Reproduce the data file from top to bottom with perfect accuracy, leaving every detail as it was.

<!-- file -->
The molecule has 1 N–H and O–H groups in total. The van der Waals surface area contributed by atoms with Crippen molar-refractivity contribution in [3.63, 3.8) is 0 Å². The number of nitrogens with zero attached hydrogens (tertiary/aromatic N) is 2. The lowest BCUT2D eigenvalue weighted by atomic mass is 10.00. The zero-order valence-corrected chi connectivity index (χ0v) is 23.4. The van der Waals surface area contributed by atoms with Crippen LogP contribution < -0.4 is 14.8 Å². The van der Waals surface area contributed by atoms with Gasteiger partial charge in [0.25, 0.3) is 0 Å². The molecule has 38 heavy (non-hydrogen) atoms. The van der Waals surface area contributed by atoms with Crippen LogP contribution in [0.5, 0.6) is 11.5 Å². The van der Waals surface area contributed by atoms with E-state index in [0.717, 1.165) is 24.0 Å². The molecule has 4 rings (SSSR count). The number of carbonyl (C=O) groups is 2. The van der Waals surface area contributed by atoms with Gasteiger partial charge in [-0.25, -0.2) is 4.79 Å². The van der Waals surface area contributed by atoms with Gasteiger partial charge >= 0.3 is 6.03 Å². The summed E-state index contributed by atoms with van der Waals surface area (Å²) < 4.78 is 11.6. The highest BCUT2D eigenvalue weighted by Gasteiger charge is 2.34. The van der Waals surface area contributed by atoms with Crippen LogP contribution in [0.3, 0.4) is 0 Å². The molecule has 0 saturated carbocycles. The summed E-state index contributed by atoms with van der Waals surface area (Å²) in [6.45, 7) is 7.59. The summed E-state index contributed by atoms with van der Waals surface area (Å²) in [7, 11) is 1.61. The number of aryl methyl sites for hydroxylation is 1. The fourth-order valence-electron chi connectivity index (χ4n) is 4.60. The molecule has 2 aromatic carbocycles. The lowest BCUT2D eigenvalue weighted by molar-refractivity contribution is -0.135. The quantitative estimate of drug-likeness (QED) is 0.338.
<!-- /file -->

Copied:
The molecule has 1 N–H and O–H groups in total. The van der Waals surface area contributed by atoms with Crippen molar-refractivity contribution in [3.63, 3.8) is 0 Å². The number of nitrogens with zero attached hydrogens (tertiary/aromatic N) is 2. The lowest BCUT2D eigenvalue weighted by atomic mass is 10.00. The zero-order valence-corrected chi connectivity index (χ0v) is 23.4. The van der Waals surface area contributed by atoms with Crippen LogP contribution < -0.4 is 14.8 Å². The van der Waals surface area contributed by atoms with Gasteiger partial charge in [0.25, 0.3) is 0 Å². The molecule has 38 heavy (non-hydrogen) atoms. The van der Waals surface area contributed by atoms with Crippen LogP contribution in [0.5, 0.6) is 11.5 Å². The van der Waals surface area contributed by atoms with E-state index in [0.717, 1.165) is 24.0 Å². The molecule has 4 rings (SSSR count). The number of carbonyl (C=O) groups is 2. The van der Waals surface area contributed by atoms with Gasteiger partial charge in [-0.25, -0.2) is 4.79 Å². The van der Waals surface area contributed by atoms with Gasteiger partial charge >= 0.3 is 6.03 Å². The summed E-state index contributed by atoms with van der Waals surface area (Å²) < 4.78 is 11.6. The highest BCUT2D eigenvalue weighted by Gasteiger charge is 2.34. The van der Waals surface area contributed by atoms with Crippen LogP contribution in [0.3, 0.4) is 0 Å². The molecule has 0 saturated carbocycles. The summed E-state index contributed by atoms with van der Waals surface area (Å²) in [6.45, 7) is 7.59. The summed E-state index contributed by atoms with van der Waals surface area (Å²) in [7, 11) is 1.61. The number of aryl methyl sites for hydroxylation is 1. The fourth-order valence-electron chi connectivity index (χ4n) is 4.60. The molecule has 2 aromatic carbocycles. The lowest BCUT2D eigenvalue weighted by molar-refractivity contribution is -0.135. The quantitative estimate of drug-likeness (QED) is 0.338.